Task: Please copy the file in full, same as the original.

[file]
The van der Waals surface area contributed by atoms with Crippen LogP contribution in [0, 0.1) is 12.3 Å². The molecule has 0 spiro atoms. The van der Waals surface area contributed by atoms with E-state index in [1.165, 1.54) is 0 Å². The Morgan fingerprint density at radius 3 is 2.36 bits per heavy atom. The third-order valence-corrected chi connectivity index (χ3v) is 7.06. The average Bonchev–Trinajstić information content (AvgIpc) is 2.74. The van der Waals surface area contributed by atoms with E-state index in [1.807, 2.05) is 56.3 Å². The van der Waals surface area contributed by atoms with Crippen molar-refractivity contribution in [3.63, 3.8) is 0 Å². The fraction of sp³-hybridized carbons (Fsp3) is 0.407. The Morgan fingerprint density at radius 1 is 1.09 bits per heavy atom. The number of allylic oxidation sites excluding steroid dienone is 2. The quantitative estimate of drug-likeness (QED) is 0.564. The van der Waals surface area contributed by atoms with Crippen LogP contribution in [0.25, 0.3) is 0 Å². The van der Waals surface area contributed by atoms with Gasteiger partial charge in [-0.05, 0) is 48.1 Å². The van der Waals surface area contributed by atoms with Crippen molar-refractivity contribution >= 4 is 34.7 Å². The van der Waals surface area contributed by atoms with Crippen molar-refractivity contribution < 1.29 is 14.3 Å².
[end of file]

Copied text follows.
The van der Waals surface area contributed by atoms with Crippen LogP contribution in [0, 0.1) is 12.3 Å². The molecule has 0 spiro atoms. The van der Waals surface area contributed by atoms with E-state index in [1.165, 1.54) is 0 Å². The Morgan fingerprint density at radius 3 is 2.36 bits per heavy atom. The third-order valence-corrected chi connectivity index (χ3v) is 7.06. The average Bonchev–Trinajstić information content (AvgIpc) is 2.74. The van der Waals surface area contributed by atoms with E-state index in [1.807, 2.05) is 56.3 Å². The van der Waals surface area contributed by atoms with Crippen molar-refractivity contribution in [3.63, 3.8) is 0 Å². The fraction of sp³-hybridized carbons (Fsp3) is 0.407. The Morgan fingerprint density at radius 1 is 1.09 bits per heavy atom. The number of allylic oxidation sites excluding steroid dienone is 2. The quantitative estimate of drug-likeness (QED) is 0.564. The van der Waals surface area contributed by atoms with Crippen LogP contribution in [0.25, 0.3) is 0 Å². The van der Waals surface area contributed by atoms with Gasteiger partial charge in [-0.05, 0) is 48.1 Å². The van der Waals surface area contributed by atoms with Crippen molar-refractivity contribution >= 4 is 34.7 Å². The van der Waals surface area contributed by atoms with Crippen molar-refractivity contribution < 1.29 is 14.3 Å².